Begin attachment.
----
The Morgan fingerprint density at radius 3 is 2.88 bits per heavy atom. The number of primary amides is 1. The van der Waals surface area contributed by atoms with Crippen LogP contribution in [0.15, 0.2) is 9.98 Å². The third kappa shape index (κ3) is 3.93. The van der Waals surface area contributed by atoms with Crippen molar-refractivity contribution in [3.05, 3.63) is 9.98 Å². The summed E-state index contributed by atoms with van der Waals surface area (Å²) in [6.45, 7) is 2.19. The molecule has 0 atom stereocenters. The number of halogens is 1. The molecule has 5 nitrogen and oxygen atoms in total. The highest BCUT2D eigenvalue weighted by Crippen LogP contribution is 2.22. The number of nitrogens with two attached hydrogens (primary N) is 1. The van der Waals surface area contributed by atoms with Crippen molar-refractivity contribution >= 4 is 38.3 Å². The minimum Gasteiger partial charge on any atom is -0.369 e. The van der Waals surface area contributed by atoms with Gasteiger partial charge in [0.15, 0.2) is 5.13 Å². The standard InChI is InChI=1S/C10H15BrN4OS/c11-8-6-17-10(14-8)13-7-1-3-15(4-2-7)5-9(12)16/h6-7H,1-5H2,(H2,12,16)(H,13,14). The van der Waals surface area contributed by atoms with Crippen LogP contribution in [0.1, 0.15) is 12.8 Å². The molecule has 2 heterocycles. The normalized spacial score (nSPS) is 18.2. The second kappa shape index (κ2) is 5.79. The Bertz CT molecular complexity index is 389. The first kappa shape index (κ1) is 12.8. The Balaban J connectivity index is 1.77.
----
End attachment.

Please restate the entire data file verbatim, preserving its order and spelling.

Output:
The Morgan fingerprint density at radius 3 is 2.88 bits per heavy atom. The number of primary amides is 1. The van der Waals surface area contributed by atoms with Crippen LogP contribution in [0.15, 0.2) is 9.98 Å². The third kappa shape index (κ3) is 3.93. The van der Waals surface area contributed by atoms with Crippen molar-refractivity contribution in [3.05, 3.63) is 9.98 Å². The summed E-state index contributed by atoms with van der Waals surface area (Å²) in [6.45, 7) is 2.19. The molecule has 0 atom stereocenters. The number of halogens is 1. The molecule has 5 nitrogen and oxygen atoms in total. The highest BCUT2D eigenvalue weighted by Crippen LogP contribution is 2.22. The number of nitrogens with two attached hydrogens (primary N) is 1. The van der Waals surface area contributed by atoms with Crippen molar-refractivity contribution >= 4 is 38.3 Å². The minimum Gasteiger partial charge on any atom is -0.369 e. The van der Waals surface area contributed by atoms with Gasteiger partial charge in [0.15, 0.2) is 5.13 Å². The standard InChI is InChI=1S/C10H15BrN4OS/c11-8-6-17-10(14-8)13-7-1-3-15(4-2-7)5-9(12)16/h6-7H,1-5H2,(H2,12,16)(H,13,14). The van der Waals surface area contributed by atoms with Crippen LogP contribution in [0.1, 0.15) is 12.8 Å². The molecule has 2 heterocycles. The normalized spacial score (nSPS) is 18.2. The second kappa shape index (κ2) is 5.79. The Bertz CT molecular complexity index is 389. The first kappa shape index (κ1) is 12.8. The Balaban J connectivity index is 1.77.